While there is no one pre-writing strategy I prefer, to set students up for writing success, I do endorse explicitly teaching the pre-writing strategies through the Gradual Release of the Responsibility Model.
The Struggle to Get Set
Teachers must model each part of the writing process, including pre-writing. There is power in explicitly modeling the think aloud, read aloud, and write aloud—students see how it’s done— practice together—before being expected to do it successfully themselves. This practice builds students’ confidence. Teachers must literally show students how to work through outlining a composition before writing it if they expect students to feel comfortable doing this themselves.
After pre-writing, I would teach my students about clustering, webs, thinking maps, and sentence outlining, focusing on determining the question being asked by the prompt. Answering this question would later become the thesis statement supported by topic sentences. Throughout this process, I would think aloud, writing and revising in real time to demonstrate the writer’s cognitive process.
Using a new prompt, I would guide the students, as a class, through the process, clarifying any misconceptions and checking for the students’ comprehension along the way.
After guided practice, the students would be given a new prompt to practice using the process in groups of two. Ideally, I would pair a student proficient in sentence outlining with a student who struggled with the process. And while the students were working in pairs, I would circulate the room, utilizing student discussions to guide my awareness of who was getting it and who needed more support.
Finally, after three direct experiences with pre-writing, students would engage in pre-writing independently using a fourth and final prompt.
The Struggle to Go
In addition to explicitly modeling pre-writing, I recommend that teachers employ customized graphic organizers to support struggling writers.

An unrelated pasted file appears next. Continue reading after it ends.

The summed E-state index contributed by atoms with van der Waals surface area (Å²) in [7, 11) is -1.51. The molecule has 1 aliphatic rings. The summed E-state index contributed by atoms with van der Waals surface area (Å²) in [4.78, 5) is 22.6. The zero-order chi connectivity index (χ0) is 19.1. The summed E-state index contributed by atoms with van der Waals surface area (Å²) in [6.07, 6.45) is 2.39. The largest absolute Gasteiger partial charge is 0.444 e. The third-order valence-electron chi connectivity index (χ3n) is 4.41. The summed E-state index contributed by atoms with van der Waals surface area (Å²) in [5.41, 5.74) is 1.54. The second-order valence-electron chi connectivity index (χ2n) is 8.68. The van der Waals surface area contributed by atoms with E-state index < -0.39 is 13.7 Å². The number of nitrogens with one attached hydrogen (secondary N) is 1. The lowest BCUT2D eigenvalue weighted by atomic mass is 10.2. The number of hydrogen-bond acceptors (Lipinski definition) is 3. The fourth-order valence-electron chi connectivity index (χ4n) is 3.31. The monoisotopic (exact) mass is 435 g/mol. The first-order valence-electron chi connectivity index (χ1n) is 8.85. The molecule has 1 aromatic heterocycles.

Graphic organizers illustrate the structure, organization, and relationship between ideas. A well-developed graphic organizer helps focus the cognitive demands of writing for students who struggle. The skills inherent in completing a graphic organizer include skills that target both processing and analyzing.
As a teacher, I customized graphic organizers to target my students’ pre-writing deficits. For example, if a student still struggled with outlining a good conclusion – one of the largest struggle areas – I would find a specific frame for concluding and embed it into that student’s graphic organizer.
Explicitly teaching the pre-writing process and customizing graphic organizers provide a starting point for our student writers. Both of these recommendations take time and planning. I would usually spend two weeks teaching this process for each text type and purpose.
Writing is hard, but so is running. Both are doable. Both are incredibly rewarding.
After running for over a year, completing more than 40 5k races, and clocking more than 400 miles, I still find running hard. But knowing what to do, how to do it, and having clear goals for improvement have made all the difference in my ability to be a successful runner.
After writing for a lifetime, earning a terminal degree, publishing a book, and teaching thousands of students, I still find writing hard. But just as with running, knowing what to do, how to do it, and having clear goals for improvement have made all the difference.